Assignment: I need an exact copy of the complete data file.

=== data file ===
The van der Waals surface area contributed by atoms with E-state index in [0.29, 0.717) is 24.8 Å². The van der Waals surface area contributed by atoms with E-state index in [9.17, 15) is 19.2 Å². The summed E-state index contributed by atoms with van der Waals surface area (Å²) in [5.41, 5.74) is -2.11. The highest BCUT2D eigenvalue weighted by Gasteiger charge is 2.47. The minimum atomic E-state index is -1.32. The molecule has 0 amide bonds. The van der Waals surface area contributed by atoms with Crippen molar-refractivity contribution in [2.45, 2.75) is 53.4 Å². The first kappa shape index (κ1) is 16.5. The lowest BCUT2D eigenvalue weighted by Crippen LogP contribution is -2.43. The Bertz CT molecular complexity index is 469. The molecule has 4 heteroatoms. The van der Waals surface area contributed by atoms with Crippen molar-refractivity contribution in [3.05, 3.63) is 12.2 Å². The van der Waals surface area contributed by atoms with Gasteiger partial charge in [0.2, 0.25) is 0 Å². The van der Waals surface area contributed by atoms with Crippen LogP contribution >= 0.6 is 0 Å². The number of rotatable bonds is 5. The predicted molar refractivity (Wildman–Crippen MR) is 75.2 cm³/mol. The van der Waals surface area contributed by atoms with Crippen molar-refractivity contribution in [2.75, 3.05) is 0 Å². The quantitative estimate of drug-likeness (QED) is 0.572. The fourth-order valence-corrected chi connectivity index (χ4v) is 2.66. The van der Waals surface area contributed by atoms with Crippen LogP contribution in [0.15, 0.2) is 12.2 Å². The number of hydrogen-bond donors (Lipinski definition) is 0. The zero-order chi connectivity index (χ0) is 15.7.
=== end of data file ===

The van der Waals surface area contributed by atoms with E-state index in [0.29, 0.717) is 24.8 Å². The van der Waals surface area contributed by atoms with E-state index in [9.17, 15) is 19.2 Å². The summed E-state index contributed by atoms with van der Waals surface area (Å²) in [5.41, 5.74) is -2.11. The highest BCUT2D eigenvalue weighted by Gasteiger charge is 2.47. The minimum atomic E-state index is -1.32. The molecule has 0 amide bonds. The van der Waals surface area contributed by atoms with Crippen molar-refractivity contribution in [2.45, 2.75) is 53.4 Å². The first kappa shape index (κ1) is 16.5. The lowest BCUT2D eigenvalue weighted by Crippen LogP contribution is -2.43. The Bertz CT molecular complexity index is 469. The molecule has 4 heteroatoms. The van der Waals surface area contributed by atoms with Crippen molar-refractivity contribution in [3.05, 3.63) is 12.2 Å². The van der Waals surface area contributed by atoms with Gasteiger partial charge in [0.2, 0.25) is 0 Å². The van der Waals surface area contributed by atoms with Crippen LogP contribution >= 0.6 is 0 Å². The number of rotatable bonds is 5. The predicted molar refractivity (Wildman–Crippen MR) is 75.2 cm³/mol. The van der Waals surface area contributed by atoms with Crippen molar-refractivity contribution in [2.75, 3.05) is 0 Å². The quantitative estimate of drug-likeness (QED) is 0.572. The fourth-order valence-corrected chi connectivity index (χ4v) is 2.66. The van der Waals surface area contributed by atoms with Crippen LogP contribution in [0.15, 0.2) is 12.2 Å². The number of hydrogen-bond donors (Lipinski definition) is 0. The zero-order chi connectivity index (χ0) is 15.7.